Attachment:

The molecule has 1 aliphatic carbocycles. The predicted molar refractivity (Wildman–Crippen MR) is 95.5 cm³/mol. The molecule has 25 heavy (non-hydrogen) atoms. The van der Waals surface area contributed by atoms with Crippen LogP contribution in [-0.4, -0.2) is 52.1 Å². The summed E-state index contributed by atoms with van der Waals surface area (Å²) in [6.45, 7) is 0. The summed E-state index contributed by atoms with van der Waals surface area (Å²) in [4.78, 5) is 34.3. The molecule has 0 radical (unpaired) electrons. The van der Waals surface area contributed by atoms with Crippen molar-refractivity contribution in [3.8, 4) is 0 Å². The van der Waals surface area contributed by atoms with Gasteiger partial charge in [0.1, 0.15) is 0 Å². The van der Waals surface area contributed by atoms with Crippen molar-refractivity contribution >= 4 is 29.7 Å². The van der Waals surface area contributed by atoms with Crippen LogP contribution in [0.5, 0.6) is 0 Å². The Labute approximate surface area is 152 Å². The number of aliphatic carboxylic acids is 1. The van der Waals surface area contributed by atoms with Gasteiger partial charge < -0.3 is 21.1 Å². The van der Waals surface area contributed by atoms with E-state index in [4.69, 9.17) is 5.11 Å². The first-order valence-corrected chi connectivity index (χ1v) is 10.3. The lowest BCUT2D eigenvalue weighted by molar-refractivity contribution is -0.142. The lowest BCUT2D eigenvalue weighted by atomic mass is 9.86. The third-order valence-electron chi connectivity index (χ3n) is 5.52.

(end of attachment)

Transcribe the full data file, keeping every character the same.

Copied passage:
The molecule has 1 aliphatic carbocycles. The predicted molar refractivity (Wildman–Crippen MR) is 95.5 cm³/mol. The molecule has 25 heavy (non-hydrogen) atoms. The van der Waals surface area contributed by atoms with Crippen LogP contribution in [-0.4, -0.2) is 52.1 Å². The summed E-state index contributed by atoms with van der Waals surface area (Å²) in [6.45, 7) is 0. The summed E-state index contributed by atoms with van der Waals surface area (Å²) in [4.78, 5) is 34.3. The molecule has 0 radical (unpaired) electrons. The van der Waals surface area contributed by atoms with Crippen molar-refractivity contribution in [3.8, 4) is 0 Å². The van der Waals surface area contributed by atoms with Gasteiger partial charge in [0.1, 0.15) is 0 Å². The van der Waals surface area contributed by atoms with Crippen molar-refractivity contribution >= 4 is 29.7 Å². The van der Waals surface area contributed by atoms with Crippen LogP contribution in [0.5, 0.6) is 0 Å². The Labute approximate surface area is 152 Å². The number of aliphatic carboxylic acids is 1. The van der Waals surface area contributed by atoms with Gasteiger partial charge < -0.3 is 21.1 Å². The van der Waals surface area contributed by atoms with E-state index in [4.69, 9.17) is 5.11 Å². The first-order valence-corrected chi connectivity index (χ1v) is 10.3. The lowest BCUT2D eigenvalue weighted by molar-refractivity contribution is -0.142. The lowest BCUT2D eigenvalue weighted by atomic mass is 9.86. The third-order valence-electron chi connectivity index (χ3n) is 5.52.